Ijabesa, abandoned FCT community where women reject marriage for lack of water

A community exists in Bwari Area Council, Abuja where women reject suitors from within because of the scare of having to travel long distances in order to fetch water. ENE OSANG writes that the story of this community is akin to a forgotten people.
Water is a basic necessity of life which no one can do without just as it is easier to live without food than without water.

According to scientific reports, water allows the body to  assimilate necessary minerals and other useful substances. It also flushes toxins and wastes out of the body, beside regulating the body temperature.f
However, in the Ijabesa community in Bwari Area Council (BAC) FCT Abuja, water is a scarce commodity. The only source of water is a small flowing river often dry whenever the rainy season is over; oftentimes, the available water cannot serve the community due to the population.

The chiefs bares it all

The chief of Ijabesa, Dauda Useni, a 56-year-old who works in Abuja Electricity Distribution Company (AEDC) told a couple of journalists who visited the community recently during an outreach by a non governmental organisation, PAGED Initiative that the community drinks from same water where people wash, bathe and defecate.
According to Useni, water is a major problem, saying due to its scarcity, women in the community have to trek  long distances to get it from a small flowing river which is their only source of water, thereby making life extremely difficult for the women.Ijabesa women and girls, like in most communities, have the responsibility of walking long distances to fetch water for daily family use, a stressful job that often makes them fall ill. 
Theirs is a peculiar case with the location of the river in a slope area which makes traveling back home with water on their heads much difficult. 
According to Useni, due to the stress in fetching water daily, most girls now reject suitors in the community. He added that the situation is so serious that even some women have left their homes because they got tired of the suffering.
“You know girls of today are agric; they are not strong to fetch water or go through the stress of some difficult tasks that come with marriage. Because of this, they are all running out to get suitors where they won’t suffer to fetch water.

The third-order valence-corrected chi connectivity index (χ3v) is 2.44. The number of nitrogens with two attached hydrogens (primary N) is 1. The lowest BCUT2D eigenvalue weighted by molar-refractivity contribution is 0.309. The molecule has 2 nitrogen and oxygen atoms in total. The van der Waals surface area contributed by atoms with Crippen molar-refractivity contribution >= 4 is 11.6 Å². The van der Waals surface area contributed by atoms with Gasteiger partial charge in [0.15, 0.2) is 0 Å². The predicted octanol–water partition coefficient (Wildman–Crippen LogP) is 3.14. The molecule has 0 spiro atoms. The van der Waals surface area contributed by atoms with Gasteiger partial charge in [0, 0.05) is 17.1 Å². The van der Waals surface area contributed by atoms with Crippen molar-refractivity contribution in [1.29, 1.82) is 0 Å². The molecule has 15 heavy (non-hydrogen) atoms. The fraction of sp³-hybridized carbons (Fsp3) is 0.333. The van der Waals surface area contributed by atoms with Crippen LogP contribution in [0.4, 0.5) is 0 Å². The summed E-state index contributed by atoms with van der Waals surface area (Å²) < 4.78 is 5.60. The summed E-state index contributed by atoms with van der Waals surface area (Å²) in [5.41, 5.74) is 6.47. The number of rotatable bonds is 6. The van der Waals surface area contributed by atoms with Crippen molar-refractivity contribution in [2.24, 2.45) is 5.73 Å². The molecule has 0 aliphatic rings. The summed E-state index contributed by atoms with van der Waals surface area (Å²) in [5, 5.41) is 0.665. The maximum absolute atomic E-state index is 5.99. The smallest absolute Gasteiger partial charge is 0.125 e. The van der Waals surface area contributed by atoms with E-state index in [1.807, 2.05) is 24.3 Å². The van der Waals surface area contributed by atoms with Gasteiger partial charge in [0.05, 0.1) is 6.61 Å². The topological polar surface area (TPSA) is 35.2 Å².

“As I speak, my own wife left me because she got tired with the stress of fetching water and always taking care of sick children. I have also received complaints from our young men that our young women reject their marriage proposal because they don’t want to suffer,” he said.

“Water is our major problem in this community. Our wives go a long distance to get water under much stress because our only source of water is located in a sloppy area and so they have to climb hills when coming back with water on their heads. This is stressful and makes them fall sick.
 “Whenever we drink water we get different kinds of sickness because the water is not clean. Three of my children are currently sick and my aged mother is on drip due to intake of bad water. 
“The only bore hole in Ijabesa has been dug since 1985 and it does not bring out water anymore. This river which is our only source of water, people defecate in it, wash, bathe, yet we drink from it because there is no alternative,” he lamented.

With Covid-19, no water to wash hands

On how they are coping with the outbreak of Coronavirus, the chief said they are doing their best but wished they have water closeby to always wash their hands.”I heard about Coronavirus disease and how dangerous it is. Everyone is advised to wash hands regularly but we don’t have water and our women are tired of fetching water. How can we keep to these instructions,” he asked.
Continuing, Useni said poor health conditions of most people in the community is alarming  due to intake of unclean water, adding that this has brought hunger to the land because most people no longer cultivate very big farms which is their main occupation because they always fell sick.